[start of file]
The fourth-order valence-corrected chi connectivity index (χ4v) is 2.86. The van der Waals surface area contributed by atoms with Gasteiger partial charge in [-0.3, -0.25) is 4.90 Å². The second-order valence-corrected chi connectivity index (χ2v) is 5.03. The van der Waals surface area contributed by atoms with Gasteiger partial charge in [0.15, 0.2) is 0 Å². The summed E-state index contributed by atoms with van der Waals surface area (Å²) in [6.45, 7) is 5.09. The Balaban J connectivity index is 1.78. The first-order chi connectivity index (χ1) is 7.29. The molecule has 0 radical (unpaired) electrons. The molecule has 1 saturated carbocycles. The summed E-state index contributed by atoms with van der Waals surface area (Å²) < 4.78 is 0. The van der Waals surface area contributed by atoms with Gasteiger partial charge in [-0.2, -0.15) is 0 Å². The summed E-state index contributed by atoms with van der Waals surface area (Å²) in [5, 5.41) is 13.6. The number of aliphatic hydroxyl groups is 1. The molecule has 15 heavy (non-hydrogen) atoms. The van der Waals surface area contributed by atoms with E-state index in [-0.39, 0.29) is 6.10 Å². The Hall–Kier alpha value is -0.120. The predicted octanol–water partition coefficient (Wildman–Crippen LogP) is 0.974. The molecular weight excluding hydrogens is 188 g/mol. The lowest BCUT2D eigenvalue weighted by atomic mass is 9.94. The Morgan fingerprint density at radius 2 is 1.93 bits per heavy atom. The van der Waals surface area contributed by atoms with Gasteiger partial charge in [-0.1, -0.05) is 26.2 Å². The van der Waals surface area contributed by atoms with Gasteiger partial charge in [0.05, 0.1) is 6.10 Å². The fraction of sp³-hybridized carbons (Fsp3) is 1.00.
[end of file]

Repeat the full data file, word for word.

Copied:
The fourth-order valence-corrected chi connectivity index (χ4v) is 2.86. The van der Waals surface area contributed by atoms with Gasteiger partial charge in [-0.3, -0.25) is 4.90 Å². The second-order valence-corrected chi connectivity index (χ2v) is 5.03. The van der Waals surface area contributed by atoms with Gasteiger partial charge in [0.15, 0.2) is 0 Å². The summed E-state index contributed by atoms with van der Waals surface area (Å²) in [6.45, 7) is 5.09. The Balaban J connectivity index is 1.78. The first-order chi connectivity index (χ1) is 7.29. The molecule has 0 radical (unpaired) electrons. The molecule has 1 saturated carbocycles. The summed E-state index contributed by atoms with van der Waals surface area (Å²) < 4.78 is 0. The van der Waals surface area contributed by atoms with Gasteiger partial charge in [-0.2, -0.15) is 0 Å². The summed E-state index contributed by atoms with van der Waals surface area (Å²) in [5, 5.41) is 13.6. The number of aliphatic hydroxyl groups is 1. The molecule has 15 heavy (non-hydrogen) atoms. The van der Waals surface area contributed by atoms with E-state index in [-0.39, 0.29) is 6.10 Å². The Hall–Kier alpha value is -0.120. The predicted octanol–water partition coefficient (Wildman–Crippen LogP) is 0.974. The molecular weight excluding hydrogens is 188 g/mol. The lowest BCUT2D eigenvalue weighted by atomic mass is 9.94. The Morgan fingerprint density at radius 2 is 1.93 bits per heavy atom. The van der Waals surface area contributed by atoms with Gasteiger partial charge in [-0.1, -0.05) is 26.2 Å². The van der Waals surface area contributed by atoms with Gasteiger partial charge in [0.05, 0.1) is 6.10 Å². The fraction of sp³-hybridized carbons (Fsp3) is 1.00.